Interest

Interest is how the big banks make their money. They charge a yearly rate for the amount of money that is still owed to them. Remember the smaller loans we discussed earlier? Each one of these has an associated interest rate. Typically, they are not the same for each loan. The next step is to rank the loans from highest interest rate to lowest interest rate. Don’t worry about the amount for each loan. This is because the higher the rate, the more money you will be paying to the bank rather than paying down the loan itself, aka the principal. Once the loans are ranked, there are two schools of thought here, the snowball method or the avalanche method.

Snowball

The snowball method caters more to your psychology than your financial health. The snowball takes the idea of aggressively paying of the smallest loans first and working your way to the bigger ones. This does not take into account interest rates, but purely the amount of the loan. After paying off a loan, we are feeling good and have the drive to pay off the next loan and just as aggressively.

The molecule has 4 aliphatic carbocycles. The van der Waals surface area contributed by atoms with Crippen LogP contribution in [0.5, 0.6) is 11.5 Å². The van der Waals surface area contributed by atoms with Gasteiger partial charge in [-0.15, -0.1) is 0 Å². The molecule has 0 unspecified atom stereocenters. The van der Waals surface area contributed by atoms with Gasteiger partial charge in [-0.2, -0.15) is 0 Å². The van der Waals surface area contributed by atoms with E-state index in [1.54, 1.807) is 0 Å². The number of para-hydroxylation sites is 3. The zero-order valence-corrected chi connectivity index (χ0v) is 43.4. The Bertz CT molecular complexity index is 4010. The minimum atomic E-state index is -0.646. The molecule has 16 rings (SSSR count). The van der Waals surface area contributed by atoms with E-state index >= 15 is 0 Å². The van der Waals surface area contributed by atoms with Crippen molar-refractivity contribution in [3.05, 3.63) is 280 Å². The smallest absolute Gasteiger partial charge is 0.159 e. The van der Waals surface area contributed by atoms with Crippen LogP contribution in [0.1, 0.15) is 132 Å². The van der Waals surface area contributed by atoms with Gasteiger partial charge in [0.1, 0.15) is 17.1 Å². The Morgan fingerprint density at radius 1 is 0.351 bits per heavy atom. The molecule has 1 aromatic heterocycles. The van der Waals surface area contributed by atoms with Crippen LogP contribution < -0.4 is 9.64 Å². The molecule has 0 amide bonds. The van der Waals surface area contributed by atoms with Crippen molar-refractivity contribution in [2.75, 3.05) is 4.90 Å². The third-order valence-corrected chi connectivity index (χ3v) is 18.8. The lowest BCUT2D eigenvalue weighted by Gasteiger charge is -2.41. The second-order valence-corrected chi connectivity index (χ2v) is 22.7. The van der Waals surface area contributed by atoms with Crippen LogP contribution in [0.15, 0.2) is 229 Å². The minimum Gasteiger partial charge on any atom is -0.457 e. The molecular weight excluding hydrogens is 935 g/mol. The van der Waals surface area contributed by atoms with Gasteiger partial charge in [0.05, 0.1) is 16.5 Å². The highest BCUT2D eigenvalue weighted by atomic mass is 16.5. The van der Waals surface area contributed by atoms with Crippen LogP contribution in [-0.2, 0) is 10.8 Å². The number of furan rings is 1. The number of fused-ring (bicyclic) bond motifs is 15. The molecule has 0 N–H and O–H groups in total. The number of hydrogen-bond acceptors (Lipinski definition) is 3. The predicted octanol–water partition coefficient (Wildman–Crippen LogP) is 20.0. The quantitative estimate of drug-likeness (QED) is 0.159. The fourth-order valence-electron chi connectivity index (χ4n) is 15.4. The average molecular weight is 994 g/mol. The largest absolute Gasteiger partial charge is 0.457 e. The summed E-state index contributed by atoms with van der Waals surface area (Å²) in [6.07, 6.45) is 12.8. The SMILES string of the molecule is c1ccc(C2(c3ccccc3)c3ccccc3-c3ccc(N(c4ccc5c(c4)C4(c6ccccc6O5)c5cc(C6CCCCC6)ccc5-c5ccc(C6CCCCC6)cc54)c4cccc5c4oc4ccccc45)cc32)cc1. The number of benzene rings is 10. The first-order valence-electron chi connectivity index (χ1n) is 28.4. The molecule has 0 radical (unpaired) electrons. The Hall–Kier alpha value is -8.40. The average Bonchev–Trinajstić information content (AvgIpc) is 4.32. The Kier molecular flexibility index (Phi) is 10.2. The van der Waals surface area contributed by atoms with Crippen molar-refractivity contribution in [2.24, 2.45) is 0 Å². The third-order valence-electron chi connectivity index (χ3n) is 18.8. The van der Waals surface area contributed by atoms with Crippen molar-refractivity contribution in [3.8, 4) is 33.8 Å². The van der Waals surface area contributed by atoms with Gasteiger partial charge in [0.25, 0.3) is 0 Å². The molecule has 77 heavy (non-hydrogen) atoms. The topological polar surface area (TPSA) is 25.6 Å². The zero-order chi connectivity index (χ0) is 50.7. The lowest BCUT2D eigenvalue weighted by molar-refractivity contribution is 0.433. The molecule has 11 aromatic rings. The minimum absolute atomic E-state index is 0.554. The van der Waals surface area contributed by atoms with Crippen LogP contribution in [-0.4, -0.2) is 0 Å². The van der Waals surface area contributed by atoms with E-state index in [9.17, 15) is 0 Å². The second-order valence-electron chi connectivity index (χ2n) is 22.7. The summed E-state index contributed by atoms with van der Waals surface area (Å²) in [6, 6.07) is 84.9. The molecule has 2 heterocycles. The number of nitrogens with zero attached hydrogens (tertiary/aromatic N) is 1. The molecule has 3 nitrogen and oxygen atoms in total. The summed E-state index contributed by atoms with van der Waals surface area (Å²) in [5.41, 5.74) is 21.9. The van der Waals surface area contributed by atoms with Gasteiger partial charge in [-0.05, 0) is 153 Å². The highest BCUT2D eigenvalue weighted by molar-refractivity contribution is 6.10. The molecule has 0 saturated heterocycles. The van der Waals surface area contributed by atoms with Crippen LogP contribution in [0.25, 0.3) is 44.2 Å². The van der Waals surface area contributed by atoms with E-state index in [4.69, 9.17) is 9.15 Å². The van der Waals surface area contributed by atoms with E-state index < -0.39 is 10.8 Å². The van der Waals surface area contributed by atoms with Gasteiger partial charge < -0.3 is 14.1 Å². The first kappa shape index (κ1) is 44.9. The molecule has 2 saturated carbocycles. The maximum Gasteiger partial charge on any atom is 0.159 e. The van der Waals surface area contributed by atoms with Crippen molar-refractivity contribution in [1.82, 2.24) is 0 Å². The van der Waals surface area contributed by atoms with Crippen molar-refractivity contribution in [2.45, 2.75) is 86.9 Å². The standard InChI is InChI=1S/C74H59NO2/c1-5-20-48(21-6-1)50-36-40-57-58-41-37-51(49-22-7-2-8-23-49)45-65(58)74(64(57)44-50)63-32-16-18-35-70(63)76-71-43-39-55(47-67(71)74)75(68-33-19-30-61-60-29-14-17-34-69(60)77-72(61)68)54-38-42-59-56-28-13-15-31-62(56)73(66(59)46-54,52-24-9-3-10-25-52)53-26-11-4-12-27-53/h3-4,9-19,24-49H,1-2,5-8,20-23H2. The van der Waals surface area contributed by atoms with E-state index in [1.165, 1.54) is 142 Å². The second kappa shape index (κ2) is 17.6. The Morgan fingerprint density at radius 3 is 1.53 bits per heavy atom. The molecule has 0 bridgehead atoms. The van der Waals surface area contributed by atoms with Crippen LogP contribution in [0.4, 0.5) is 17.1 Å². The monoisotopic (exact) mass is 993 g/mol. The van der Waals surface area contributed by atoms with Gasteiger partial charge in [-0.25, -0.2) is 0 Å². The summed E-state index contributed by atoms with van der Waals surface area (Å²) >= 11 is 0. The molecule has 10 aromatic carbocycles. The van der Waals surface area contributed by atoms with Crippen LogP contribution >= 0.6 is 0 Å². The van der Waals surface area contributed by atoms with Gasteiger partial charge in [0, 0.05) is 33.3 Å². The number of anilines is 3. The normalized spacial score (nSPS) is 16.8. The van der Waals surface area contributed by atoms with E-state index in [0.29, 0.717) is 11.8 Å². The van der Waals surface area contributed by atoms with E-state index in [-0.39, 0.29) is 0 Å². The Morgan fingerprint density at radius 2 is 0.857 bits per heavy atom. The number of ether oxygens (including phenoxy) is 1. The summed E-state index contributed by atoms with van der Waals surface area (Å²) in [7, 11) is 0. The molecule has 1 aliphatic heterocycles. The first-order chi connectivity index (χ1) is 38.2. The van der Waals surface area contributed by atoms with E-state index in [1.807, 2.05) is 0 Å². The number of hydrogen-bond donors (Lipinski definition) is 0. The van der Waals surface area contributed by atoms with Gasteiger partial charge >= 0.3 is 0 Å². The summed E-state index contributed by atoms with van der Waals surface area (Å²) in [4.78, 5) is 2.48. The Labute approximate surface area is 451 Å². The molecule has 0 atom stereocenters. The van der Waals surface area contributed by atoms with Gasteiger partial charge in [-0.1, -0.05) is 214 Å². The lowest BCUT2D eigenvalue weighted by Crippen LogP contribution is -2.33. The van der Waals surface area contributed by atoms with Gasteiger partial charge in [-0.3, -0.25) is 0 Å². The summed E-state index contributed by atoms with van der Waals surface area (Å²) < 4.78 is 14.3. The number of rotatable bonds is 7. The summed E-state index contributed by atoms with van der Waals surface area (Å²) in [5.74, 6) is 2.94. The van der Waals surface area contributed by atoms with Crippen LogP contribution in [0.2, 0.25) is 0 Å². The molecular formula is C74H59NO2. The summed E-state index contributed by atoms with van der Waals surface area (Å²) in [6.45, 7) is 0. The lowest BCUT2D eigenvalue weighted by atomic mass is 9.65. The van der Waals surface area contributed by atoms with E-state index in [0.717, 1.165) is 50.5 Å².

Avalanche

The avalanche method takes more of your financial interest in mind, because you are accounting for the interest rates. With this method, you follow your loan rankings from top to bottom until the loans are gone. In the long run, this method will apply more money to the principal because you will be paying less in interest.

Here is a link to learn more about the Snowball vs Avalanche methods.

Is Consolidation Right for Me?

Another way of approaching Student Loans is to consolidate the smaller loans into one larger loan with one interest rate. This method is not available for everyone, so a little research will need to be done on your part. Obviously the previous methods will not work with consolidation, but because there is only one loan and one interest rate you only need to worry about paying one source and not making multiple payments to 4 different places or however many loans you have.

There are many companies out there that entice people to consolidate their loans with them. An example of this would be SoFi. They offer perks and rewards for re/financing with them, but the reality is that they may not be the best company to service your loan. When it comes to paying off loans, you’re looking to pay the loan off in the most efficient way, not be offered perks where you end up spending more money and contributing less to your loans.